pineal

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Related to pineals: pineal gland, brain sand

pin·e·al

 (pĭn′ē-əl, pī′nē-)
adj.
1. Having the form of a pine cone.
2. Of or relating to the pineal gland.

[French pinéal, from Latin pīnea, pine cone, from feminine of pīneus, of pine, from pīnus, pine tree; see peiə- in Indo-European roots.]

pineal

(ˈpɪnɪəl; paɪˈniːəl)
adj
1. (Botany) resembling a pine cone
2. (Anatomy) of or relating to the pineal gland
[C17: via French from Latin pīnea pine cone]

pin•e•al

(ˈpɪn i əl, ˈpaɪ ni-, paɪˈni-)

adj.
1. resembling a pine cone in shape.
2. of or pertaining to the pineal gland.
[1675–85; < New Latin pīneālis= Latin pīne(a) pine cone, n. use of feminine of pīneus of a pine tree (pīn(us) pine1 + -eus -eous) + -ālis -al1]
ThesaurusAntonymsRelated WordsSynonymsLegend:
Adj.1.pineal - relating to the pineal body; "pineal hormone"
2.pineal - having the form of a pine cone
rounded - curving and somewhat round in shape rather than jagged; "low rounded hills"; "rounded shoulders"
Translations
käpyrauhanen

pin·e·al

a. pineal, en forma de piña o cono;
___ glandglándula ___

pineal

adj pineal
References in classic literature ?
After making the greatest opposition between thought and extension, Descartes, like Plato, supposes them to be reunited for a time, not in their own nature but by a special divine act (compare Phaedrus), and he also supposes all the parts of the human body to meet in the pineal gland, that alone affording a principle of unity in the material frame of man.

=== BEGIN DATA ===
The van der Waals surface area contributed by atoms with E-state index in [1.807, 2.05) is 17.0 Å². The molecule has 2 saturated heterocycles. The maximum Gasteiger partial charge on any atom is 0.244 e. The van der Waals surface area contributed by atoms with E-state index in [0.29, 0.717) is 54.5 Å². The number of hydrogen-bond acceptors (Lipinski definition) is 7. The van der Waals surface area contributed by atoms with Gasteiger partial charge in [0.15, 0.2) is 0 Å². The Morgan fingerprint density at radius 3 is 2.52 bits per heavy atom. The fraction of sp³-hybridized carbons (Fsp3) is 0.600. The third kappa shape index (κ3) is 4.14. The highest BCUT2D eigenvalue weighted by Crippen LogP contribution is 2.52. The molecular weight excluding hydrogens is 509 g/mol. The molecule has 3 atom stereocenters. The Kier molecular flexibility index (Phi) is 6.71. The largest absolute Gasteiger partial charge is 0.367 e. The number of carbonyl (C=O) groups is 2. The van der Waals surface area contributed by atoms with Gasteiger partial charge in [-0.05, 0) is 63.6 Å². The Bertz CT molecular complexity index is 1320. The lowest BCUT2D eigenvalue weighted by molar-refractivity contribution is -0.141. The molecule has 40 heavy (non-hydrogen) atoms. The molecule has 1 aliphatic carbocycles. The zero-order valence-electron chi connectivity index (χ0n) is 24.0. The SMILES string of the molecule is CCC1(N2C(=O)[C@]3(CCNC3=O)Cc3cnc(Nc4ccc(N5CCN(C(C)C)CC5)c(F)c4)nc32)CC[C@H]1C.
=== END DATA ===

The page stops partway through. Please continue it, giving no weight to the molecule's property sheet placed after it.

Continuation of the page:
A good deal more than a year ago, before anything was known of Lydgate's skill, the judgments on it had naturally been divided, depending on a sense of likelihood, situated perhaps in the pit of the stomach or in the pineal gland, and differing in its verdicts, but not the less valuable as a guide in the total deficit of evidence.
Fluoride may also accumulate in a child's pineal gland, because significant amounts of calcification have been demonstrated in the pineals from young children.
The brain's pineal gland is the central structure in the circadian system that produces the hormone melatonin at night under the control of the SCN.
Researchers used computed tomography to examine the pineal glands in 279 memory clinic outpatients (AD: 155; other dementia: 25; mild cognitive impairment: 33; depression: 66) and 37 age-matched controls.
The pair cross-transplanted pineals between the brains of young and old mice.
He suspects that medicine will focus instead on melatonin supplements to compensate for aging pineals.